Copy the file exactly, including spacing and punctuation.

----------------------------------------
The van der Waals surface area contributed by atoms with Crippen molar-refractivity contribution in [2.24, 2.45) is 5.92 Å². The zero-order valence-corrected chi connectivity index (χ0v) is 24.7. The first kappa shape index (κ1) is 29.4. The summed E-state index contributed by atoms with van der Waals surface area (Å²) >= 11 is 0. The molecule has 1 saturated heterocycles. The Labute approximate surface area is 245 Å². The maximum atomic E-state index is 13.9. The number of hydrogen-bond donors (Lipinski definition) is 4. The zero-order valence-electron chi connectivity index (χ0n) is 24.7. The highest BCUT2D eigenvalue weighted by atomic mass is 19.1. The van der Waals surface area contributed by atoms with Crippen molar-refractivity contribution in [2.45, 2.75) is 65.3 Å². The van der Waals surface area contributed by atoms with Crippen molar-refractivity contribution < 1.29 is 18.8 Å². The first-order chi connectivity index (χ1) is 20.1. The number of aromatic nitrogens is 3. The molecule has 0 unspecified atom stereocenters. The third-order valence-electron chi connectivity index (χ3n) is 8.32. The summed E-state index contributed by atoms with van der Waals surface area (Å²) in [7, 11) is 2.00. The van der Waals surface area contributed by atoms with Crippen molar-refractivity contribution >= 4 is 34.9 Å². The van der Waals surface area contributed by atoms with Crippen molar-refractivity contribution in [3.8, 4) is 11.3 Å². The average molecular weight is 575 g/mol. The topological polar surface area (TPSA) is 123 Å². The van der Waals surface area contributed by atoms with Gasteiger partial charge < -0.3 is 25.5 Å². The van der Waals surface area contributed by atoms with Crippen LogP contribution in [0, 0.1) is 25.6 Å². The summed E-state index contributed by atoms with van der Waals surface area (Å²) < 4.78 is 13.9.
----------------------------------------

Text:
The van der Waals surface area contributed by atoms with Crippen molar-refractivity contribution in [2.24, 2.45) is 5.92 Å². The zero-order valence-corrected chi connectivity index (χ0v) is 24.7. The first kappa shape index (κ1) is 29.4. The summed E-state index contributed by atoms with van der Waals surface area (Å²) >= 11 is 0. The molecule has 1 saturated heterocycles. The Labute approximate surface area is 245 Å². The maximum atomic E-state index is 13.9. The number of hydrogen-bond donors (Lipinski definition) is 4. The zero-order valence-electron chi connectivity index (χ0n) is 24.7. The highest BCUT2D eigenvalue weighted by atomic mass is 19.1. The van der Waals surface area contributed by atoms with Crippen molar-refractivity contribution in [2.45, 2.75) is 65.3 Å². The van der Waals surface area contributed by atoms with Crippen molar-refractivity contribution < 1.29 is 18.8 Å². The first-order chi connectivity index (χ1) is 20.1. The number of aromatic nitrogens is 3. The molecule has 0 unspecified atom stereocenters. The third-order valence-electron chi connectivity index (χ3n) is 8.32. The summed E-state index contributed by atoms with van der Waals surface area (Å²) in [7, 11) is 2.00. The van der Waals surface area contributed by atoms with Crippen molar-refractivity contribution >= 4 is 34.9 Å². The van der Waals surface area contributed by atoms with Crippen molar-refractivity contribution in [3.8, 4) is 11.3 Å². The average molecular weight is 575 g/mol. The topological polar surface area (TPSA) is 123 Å². The van der Waals surface area contributed by atoms with Gasteiger partial charge < -0.3 is 25.5 Å². The van der Waals surface area contributed by atoms with Crippen LogP contribution in [0, 0.1) is 25.6 Å². The summed E-state index contributed by atoms with van der Waals surface area (Å²) < 4.78 is 13.9.